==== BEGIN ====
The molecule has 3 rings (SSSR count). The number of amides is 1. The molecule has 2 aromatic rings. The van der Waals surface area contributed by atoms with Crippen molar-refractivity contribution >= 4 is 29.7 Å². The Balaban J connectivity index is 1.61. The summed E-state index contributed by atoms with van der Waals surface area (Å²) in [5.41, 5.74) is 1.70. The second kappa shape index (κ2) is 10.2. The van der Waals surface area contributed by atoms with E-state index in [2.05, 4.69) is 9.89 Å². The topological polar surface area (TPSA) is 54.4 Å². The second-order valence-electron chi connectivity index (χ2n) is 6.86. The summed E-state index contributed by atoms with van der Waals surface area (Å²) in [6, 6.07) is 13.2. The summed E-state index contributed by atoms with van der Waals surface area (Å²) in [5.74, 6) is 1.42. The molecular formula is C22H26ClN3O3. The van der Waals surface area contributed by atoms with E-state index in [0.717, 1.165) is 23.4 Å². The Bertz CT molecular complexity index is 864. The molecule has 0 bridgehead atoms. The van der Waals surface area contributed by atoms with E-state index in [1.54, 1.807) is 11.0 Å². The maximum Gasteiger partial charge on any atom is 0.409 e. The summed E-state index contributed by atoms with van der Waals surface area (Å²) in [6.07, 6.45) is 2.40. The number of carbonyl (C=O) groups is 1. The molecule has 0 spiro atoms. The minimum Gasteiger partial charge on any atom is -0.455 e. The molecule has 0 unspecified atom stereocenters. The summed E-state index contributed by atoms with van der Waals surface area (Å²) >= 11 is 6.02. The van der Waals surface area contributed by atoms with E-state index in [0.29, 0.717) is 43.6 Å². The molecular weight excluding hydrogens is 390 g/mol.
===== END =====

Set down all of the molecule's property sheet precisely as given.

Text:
The molecule has 3 rings (SSSR count). The number of amides is 1. The molecule has 2 aromatic rings. The van der Waals surface area contributed by atoms with Crippen molar-refractivity contribution >= 4 is 29.7 Å². The Balaban J connectivity index is 1.61. The summed E-state index contributed by atoms with van der Waals surface area (Å²) in [5.41, 5.74) is 1.70. The second kappa shape index (κ2) is 10.2. The van der Waals surface area contributed by atoms with E-state index in [2.05, 4.69) is 9.89 Å². The topological polar surface area (TPSA) is 54.4 Å². The second-order valence-electron chi connectivity index (χ2n) is 6.86. The summed E-state index contributed by atoms with van der Waals surface area (Å²) in [6, 6.07) is 13.2. The summed E-state index contributed by atoms with van der Waals surface area (Å²) in [5.74, 6) is 1.42. The molecular formula is C22H26ClN3O3. The van der Waals surface area contributed by atoms with E-state index in [0.717, 1.165) is 23.4 Å². The Bertz CT molecular complexity index is 864. The molecule has 0 bridgehead atoms. The van der Waals surface area contributed by atoms with E-state index in [1.54, 1.807) is 11.0 Å². The maximum Gasteiger partial charge on any atom is 0.409 e. The summed E-state index contributed by atoms with van der Waals surface area (Å²) in [6.07, 6.45) is 2.40. The number of carbonyl (C=O) groups is 1. The molecule has 0 spiro atoms. The minimum Gasteiger partial charge on any atom is -0.455 e. The molecule has 0 unspecified atom stereocenters. The summed E-state index contributed by atoms with van der Waals surface area (Å²) >= 11 is 6.02. The van der Waals surface area contributed by atoms with E-state index in [0.29, 0.717) is 43.6 Å². The molecular weight excluding hydrogens is 390 g/mol.